Hi, We are Pam Burks and Lorraine Campbell, two sisters who write together as Ellie Campbell. We were raised first in Scotland then England as the two youngest of four girls. While working in publishing (Lorraine) and raising children (Pam) we each became short story writers selling over 70 stories each to magazines world-wide. When Lorraine settled in Colorado after extensive travels we decided to write a novel together. Our first novel How To Survive Your Sisters was closely followed by When Good Friends Go Bad, both published by Arrow Books in the UK and translated into German, Italian and Serbian. When not writing Lorraine likes to spend time with her 3 horses and Pam has become an avid gardener growing all her own produce in her large allotment.
What inspires you to write?
Lots of things. With How To Survive Your Sisters we wanted to explore the dynamics between four sisters, their similarities and differences, the way they can drive you crazy one minute and be your best friend the next. In When Good Friends Go Bad we were imagining what it would be like to meet your old schoolfriends again and how you would get along, what you’d still have in common – especially if you discovered one of them had betrayed you in a significant way. Our third novel Looking For La La was inspired by a postcard someone sent to Pam’s husband, proclaiming passionate love and signing herself La La. We got a kick out of using it as the first chapter of our novel. We love human interest stories, the dynamics of relationships and we love using humor to get our point across. And also because life is basically funny.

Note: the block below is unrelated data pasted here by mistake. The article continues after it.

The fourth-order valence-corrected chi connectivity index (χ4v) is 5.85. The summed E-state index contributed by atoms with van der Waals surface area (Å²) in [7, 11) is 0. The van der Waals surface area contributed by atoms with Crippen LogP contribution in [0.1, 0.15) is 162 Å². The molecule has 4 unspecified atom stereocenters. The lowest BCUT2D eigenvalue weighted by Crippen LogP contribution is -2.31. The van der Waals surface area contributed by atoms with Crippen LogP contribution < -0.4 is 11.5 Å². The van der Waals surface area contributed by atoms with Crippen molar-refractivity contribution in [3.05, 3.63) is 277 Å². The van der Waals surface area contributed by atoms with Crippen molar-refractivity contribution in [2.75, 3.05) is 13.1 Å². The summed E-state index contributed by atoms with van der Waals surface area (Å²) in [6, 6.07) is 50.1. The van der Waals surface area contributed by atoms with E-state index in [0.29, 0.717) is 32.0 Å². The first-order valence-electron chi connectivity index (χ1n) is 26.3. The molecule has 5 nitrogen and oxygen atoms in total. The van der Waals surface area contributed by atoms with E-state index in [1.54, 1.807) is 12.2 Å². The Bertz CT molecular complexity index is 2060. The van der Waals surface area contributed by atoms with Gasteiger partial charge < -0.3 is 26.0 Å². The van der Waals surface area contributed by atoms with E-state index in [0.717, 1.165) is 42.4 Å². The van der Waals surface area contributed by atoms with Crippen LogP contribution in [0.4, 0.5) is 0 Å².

Tell us about your writing process.
Well, it’s different from most because we collaborate. We thrash out the basic outline for a novel. We might spend ages discussing characters or how a chapter or two should go and then we each sit down to write something and at the end of the day send it to the other. Pam’s day begins earlier with the 7 hour time difference so by the time Lorraine wakes up, Pam has already put in most of her writing day. We’ll read what the other has written, edit it, make changes, improvements or cuts and the manuscript travels back and forth between us like that. We spend a lot of time on the phone talking about new ideas, possible changes of direction. Sometimes one of us will see a whole facet to a character that would add some depth to the story. Then they have to persuade the other it’s a good idea. But by the time we’re finished we hardly know who wrote what.
For Fiction Writers: Do you listen (or talk to) to your characters?
Lorraine: I think we carry them with us. Personally I don’t talk to them but I do hear them having conversations in my head, I see what’s going on in their lives, scenes being acted out. If I’m lucky I can remember it later and write it down. I try to tell myself that if I don’t remember it, it couldn’t have been all that exciting anyway but the truth is I have had ideas for whole short stories that vanish ten minutes later – and they were so clear at the time. If I do talk to them I’m probably cursing them for not doing what I want them to do – characters do have a way of taking on a life of their own.
What advice would you give other writers?